Meet The Slaughter Free Meat Of The Future. Could Cell Based Meat Be The Answer?
Meat – It’s tender, juicy and sometimes looks like a chicken nugget…regardless of the fact that chickens don’t really have nuggets. Unfortunately the consumption of meat has caused more problems than it has solved and only now are we starting to realise the grim reality of feeding the growing population with animal products.
Meat production today uses one third of Earth’s fresh water and land surface and generates nearly one fifth of all greenhouse gas emissions. With a projected demand growing by nearly 70% by 2050, we know we are in desperate need of a solution
Thankfully we live in an age where solutions can be found basically anywhere. Some of which you may see in your grocery aisles sooner than you think. Such as California based start up Memphis Meats, one of the pioneers for growing animal products like beef without needing to harm any animals in the process.
In 2015 cardiologist Uma Valeti, M,.D. and cell biologist Nicholas Genovese, Ph.D. founded Memphis Meats after being inspired by the disease treating potential of stem cells in the medical field. For over a decade the pair researched, developed and eventually were able to translate that concept into the food industry via a new emerging technology titled cell based meat. The company released the world’s first cell-based meatball in February 2016 and the world’s first cell-based poultry in March 2017. But that was 5 years ago and ALOT has happened since.
In January 2020 the company reported tremendous breakthroughs, especially with their success in raising $161 million in series B funding – The largest funding round in the cell based meat industry. With the global demand for meat rapidly rising, the validity of cell based protein as a more sustainable food source is growing. Hence, why their most recent investments are going towards accelerating the process of getting their products to the market.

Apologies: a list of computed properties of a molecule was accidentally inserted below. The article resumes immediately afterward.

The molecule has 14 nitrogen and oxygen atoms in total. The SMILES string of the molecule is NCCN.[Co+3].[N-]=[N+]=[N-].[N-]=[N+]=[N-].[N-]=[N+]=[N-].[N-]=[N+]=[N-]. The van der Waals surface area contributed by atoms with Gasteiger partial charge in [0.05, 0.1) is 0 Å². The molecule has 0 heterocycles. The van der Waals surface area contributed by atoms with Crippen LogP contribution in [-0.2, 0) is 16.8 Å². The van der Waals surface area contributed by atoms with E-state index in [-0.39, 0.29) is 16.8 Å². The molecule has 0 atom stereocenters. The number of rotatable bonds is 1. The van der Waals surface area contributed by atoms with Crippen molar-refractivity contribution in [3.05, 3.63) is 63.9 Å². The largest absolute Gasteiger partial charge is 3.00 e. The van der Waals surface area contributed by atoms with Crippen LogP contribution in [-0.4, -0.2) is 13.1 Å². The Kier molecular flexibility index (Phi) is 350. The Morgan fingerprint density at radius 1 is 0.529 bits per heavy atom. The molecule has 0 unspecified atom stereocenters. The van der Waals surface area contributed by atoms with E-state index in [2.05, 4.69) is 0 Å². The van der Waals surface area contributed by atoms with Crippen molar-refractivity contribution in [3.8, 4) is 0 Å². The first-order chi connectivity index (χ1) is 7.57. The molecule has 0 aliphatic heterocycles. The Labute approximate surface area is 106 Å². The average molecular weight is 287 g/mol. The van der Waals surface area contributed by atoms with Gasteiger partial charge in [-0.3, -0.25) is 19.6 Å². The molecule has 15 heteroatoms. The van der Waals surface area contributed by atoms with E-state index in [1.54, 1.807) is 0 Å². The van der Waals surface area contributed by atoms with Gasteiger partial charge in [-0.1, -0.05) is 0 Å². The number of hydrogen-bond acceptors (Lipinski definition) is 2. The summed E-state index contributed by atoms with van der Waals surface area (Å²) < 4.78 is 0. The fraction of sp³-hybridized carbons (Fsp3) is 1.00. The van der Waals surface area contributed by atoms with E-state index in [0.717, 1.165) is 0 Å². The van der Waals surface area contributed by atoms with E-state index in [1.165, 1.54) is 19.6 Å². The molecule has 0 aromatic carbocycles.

How Is Cell Based Meat Actually Made?
You know the story, the people behind it and where it’s going. But what exactly am I eating?
The answer is, meat. Animal Protein. A chicken nugget if you fancy. One of the key concepts to understand with cell based meat is that the end result is virtually the same as livestock production. The only difference is the process. Firstly, the production of animal products attained from traditional livestock methods usually involves a menagerie of resources. From years of time, large hectares of land, and 36-74 trillion gallons of water in the US alone. This doesn’t even taken into account the CO2 emissions, water pollution and deforestation that occurs throughout the animals lifecycle. All of this to achieve the cut of steak that we’re most familiar with.
The production of cell based meat on the other hand is quite different. It involves obtaining a few sample muscle tissue cells from the desired animal, a chicken for example. They are then dramatically multiplied by providing the cells with nutrient rich mixtures and optimal growing conditions. Think of it like a plant in a pot that needs water and soil for nutrition and the sun as an energy source. The cells then continue to grow in numbers until they become a harvestable size. According to Mosa Meat, a Dutch start up who is also manufacturing cell based meat, one tissue sample from a cow can yield enough muscle tissue to make 80,000 quarter-pounders. This is astronomically significant, especially when you consider the lower comparative footprint left behind.
In a study published in Environmental Science and Technology, the study stated that “it is estimated that lab-grown meat, involves approximately 7–45% lower energy use (only poultry has lower energy use), 78-96% lower GHG emissions, 99% lower land use, and 82–96% lower water use depending on the product compared.”
How Will Consumers React?
One of the biggest hurdles that companies will need to overcome when entering the market is whether it’ll be socially acceptable to begin eating cell-based meat. However, according to cell based meat manufacturers, the product will taste like the real thing because they are eating the real thing.
That’s just taste though. What about the actual nature of the food source? Reactions are expected to be mixed initially. However, there is an increasing number of consumers who value the benefits put forth by cell based meat and may choose to slowly integrate the product into their life. The obvious value propositions include the absence of animal cruelty and the low environmental impact.
Overall, only time will tell how these products are going to be received in the eye of the public. Perhaps they’ll undergo a similar pattern to the introduction of plant based meat – where it was once completely weird and odd, it is now completely acceptable and sold by leading food chains like McDonalds or KFC.